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Victory in Cyprus to take Wales and Bale one step closer to history

03 Sep | BY Betway | MIN READ TIME |
Victory in Cyprus to take Wales and Bale one step closer to history

The Wales No. 11 is near to achieving something Ryan Giggs never could: propelling his country to their first major tournament since 1958

Two of the greatest footballers to never play in a major international tournament are Welsh wingers renowned for wearing the No. 11 shirt.

But while that opportunity has forever passed the now-retired Ryan Giggs, it is looking increasingly likely that Gareth Bale will get to showcase his world-class talents at next summer’s European Championship.

It will be no less than Bale deserves considering the absolute commitment he has always demonstrated towards representing his national side.

That was not always the case with Giggs, who experienced a solid – if unspectacular – 16-year career with the Dragons.

The Manchester United legend made 64 appearances during that time, but there was always the suspicion that playing for the Old Trafford club – and manager Sir Alex Ferguson – was his priority.

And who can blame him? His medal collection includes 13 Premier Leagues, four FA Cups, three League Cups and two Champions Leagues, after all.

But there is certainly something endearing about how much Bale – a European Cup winner himself with Real Madrid – revels in playing for his country.

Since making his debut nine years ago, the 26-year-old has won 50 caps and scored 17 goals.

Giggs, meanwhile, finished with a modest 12 when making the pragmatic decision to retire from international football in 2007.

Five of Bale’s strikes have been in Wales’ six Euro 2016 qualifiers – the team has scored eight overall – and it is not an overstatement to attribute the contribution of the ex-Tottenham player as the primary reason for his side’s position at the top of Group B.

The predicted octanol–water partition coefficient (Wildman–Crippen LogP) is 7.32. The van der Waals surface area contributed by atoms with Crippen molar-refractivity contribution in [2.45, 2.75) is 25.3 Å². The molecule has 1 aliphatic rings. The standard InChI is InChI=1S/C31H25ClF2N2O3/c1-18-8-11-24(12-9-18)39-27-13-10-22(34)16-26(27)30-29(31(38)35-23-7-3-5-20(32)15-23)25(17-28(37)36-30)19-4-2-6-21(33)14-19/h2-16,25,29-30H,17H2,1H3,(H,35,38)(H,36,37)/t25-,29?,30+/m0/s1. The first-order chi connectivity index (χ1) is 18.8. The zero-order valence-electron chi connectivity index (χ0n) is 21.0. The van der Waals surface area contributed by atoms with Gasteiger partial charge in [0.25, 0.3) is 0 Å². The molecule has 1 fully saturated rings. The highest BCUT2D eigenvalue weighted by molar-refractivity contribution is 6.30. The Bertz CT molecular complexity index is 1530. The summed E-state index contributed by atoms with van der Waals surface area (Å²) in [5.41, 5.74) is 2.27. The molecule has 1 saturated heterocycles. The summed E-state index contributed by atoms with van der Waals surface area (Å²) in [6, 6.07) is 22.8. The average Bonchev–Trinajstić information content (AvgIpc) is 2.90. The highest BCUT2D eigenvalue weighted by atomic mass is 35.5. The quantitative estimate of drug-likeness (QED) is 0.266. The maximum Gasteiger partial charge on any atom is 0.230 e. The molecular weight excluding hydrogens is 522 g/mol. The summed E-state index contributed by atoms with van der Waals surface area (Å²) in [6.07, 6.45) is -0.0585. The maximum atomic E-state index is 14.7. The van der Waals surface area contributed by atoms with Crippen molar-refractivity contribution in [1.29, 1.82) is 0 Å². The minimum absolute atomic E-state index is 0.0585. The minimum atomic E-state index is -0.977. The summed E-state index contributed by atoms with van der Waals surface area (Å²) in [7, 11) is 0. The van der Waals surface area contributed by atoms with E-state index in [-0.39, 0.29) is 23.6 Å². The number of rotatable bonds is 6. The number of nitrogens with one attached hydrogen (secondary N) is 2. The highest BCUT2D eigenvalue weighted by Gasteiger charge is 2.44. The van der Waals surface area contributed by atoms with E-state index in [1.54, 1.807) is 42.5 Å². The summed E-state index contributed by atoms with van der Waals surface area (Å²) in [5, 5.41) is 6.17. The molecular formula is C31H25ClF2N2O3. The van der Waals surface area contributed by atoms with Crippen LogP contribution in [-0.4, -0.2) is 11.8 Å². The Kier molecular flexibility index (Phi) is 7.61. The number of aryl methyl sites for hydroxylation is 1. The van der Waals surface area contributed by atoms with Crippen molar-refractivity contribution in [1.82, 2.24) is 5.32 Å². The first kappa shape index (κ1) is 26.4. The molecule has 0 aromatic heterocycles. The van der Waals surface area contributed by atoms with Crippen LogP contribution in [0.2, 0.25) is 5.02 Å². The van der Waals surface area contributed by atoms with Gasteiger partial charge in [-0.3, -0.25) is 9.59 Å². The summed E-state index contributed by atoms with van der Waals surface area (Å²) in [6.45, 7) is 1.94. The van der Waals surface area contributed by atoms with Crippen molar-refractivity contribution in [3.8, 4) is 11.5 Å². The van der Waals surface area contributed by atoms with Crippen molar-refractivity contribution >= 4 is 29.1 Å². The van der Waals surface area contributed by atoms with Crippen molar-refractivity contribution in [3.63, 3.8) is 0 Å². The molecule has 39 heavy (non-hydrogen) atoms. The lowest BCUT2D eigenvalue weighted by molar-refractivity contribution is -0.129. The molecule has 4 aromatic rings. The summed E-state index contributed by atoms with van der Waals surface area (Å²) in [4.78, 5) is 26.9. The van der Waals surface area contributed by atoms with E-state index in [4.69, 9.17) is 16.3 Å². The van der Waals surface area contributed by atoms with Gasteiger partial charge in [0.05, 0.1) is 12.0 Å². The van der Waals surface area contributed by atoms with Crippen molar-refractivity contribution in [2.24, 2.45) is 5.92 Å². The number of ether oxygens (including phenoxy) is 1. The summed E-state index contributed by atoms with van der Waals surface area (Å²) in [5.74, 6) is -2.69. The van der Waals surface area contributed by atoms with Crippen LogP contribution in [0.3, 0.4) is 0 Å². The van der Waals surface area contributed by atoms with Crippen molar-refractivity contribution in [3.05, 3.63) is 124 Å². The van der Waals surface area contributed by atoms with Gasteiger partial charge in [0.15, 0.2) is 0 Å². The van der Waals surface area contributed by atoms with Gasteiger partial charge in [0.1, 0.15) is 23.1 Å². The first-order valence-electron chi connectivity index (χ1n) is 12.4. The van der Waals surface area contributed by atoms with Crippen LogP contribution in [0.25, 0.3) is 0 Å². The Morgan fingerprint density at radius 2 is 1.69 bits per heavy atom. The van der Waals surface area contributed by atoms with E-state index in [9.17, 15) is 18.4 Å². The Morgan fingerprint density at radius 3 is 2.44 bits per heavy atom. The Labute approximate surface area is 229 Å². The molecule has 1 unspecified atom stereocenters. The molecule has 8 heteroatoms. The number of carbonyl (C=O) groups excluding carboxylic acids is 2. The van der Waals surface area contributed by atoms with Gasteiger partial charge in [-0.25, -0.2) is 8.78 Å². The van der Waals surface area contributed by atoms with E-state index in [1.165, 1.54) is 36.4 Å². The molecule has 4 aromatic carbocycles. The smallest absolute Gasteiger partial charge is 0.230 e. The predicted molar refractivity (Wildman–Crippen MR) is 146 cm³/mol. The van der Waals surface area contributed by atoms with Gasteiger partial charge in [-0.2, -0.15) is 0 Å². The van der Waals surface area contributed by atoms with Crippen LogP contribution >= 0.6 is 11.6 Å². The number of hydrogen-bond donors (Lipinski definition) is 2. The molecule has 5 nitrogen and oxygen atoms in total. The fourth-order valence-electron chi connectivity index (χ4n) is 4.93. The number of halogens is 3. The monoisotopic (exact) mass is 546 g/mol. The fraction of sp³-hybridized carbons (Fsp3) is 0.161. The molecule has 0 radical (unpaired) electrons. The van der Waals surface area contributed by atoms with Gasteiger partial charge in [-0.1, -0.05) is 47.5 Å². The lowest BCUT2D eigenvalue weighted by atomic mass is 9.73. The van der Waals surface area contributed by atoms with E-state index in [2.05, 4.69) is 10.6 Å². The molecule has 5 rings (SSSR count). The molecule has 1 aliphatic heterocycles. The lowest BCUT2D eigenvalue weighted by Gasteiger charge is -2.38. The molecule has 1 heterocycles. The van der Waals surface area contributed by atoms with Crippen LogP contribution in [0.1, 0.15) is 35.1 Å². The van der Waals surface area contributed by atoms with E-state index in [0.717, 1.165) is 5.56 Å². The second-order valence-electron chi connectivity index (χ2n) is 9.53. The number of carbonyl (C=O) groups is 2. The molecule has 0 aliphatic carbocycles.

Three points clear of Belgium with four fixtures remaining, Chris Coleman’s side – up to their highest-ever position of ninth in the FIFA world rankings – are two matches away from reaching their first major competition since 1958.

But they are not there yet.

The quality of Bale, therefore, will be relied upon once more for the visit to fourth-placed Cyprus on Thursday.

As ever, the world’s most expensive player – who scored twice in his club’s 5-0 thrashing of Real Betis at the weekend – will relish the responsibility.

The Real man scored first in Wales’ win over Belgium at the Cardiff City Stadium in June and is 5/1 to repeat that in Nicosia.

The forward also grabbed a brace in the 3-0 victory in Israel in March and he is 5/1 to score twice or more this time around.

Coleman – aided by the presence of Bale, Aaron Ramsey and Ashley Williams – has crafted an organised team renowned for its defensive organisation and team spirit.

They have kept three clean sheets in their last four qualifiers and are 9/10 to not concede against Cyprus.

It is those qualities that have ensured that Wales remain unbeaten in the group and, having won three of their last four qualifiers away from home, the visitors are 4/5 to claim all three points against Cyprus, who suffered a home 2-1 defeat against Israel in October.

That would set them up perfectly for Sunday’s game against Israel in Cardiff, where victory would guarantee their participation in a major finals for the first time since the 1958 World Cup.

The anxiety-inducing burden of history – plus football’s natural proclivity for dramatics – makes such a simple-sounding proposition far from certain.

In Bale, though, Wales have someone who is accustomed to influencing high-pressure matches at vital moments.

That should be enough to ensure their progression.

And enable the current No. 11 to achieve one of the few things that the jersey’s previous incumbent never could.

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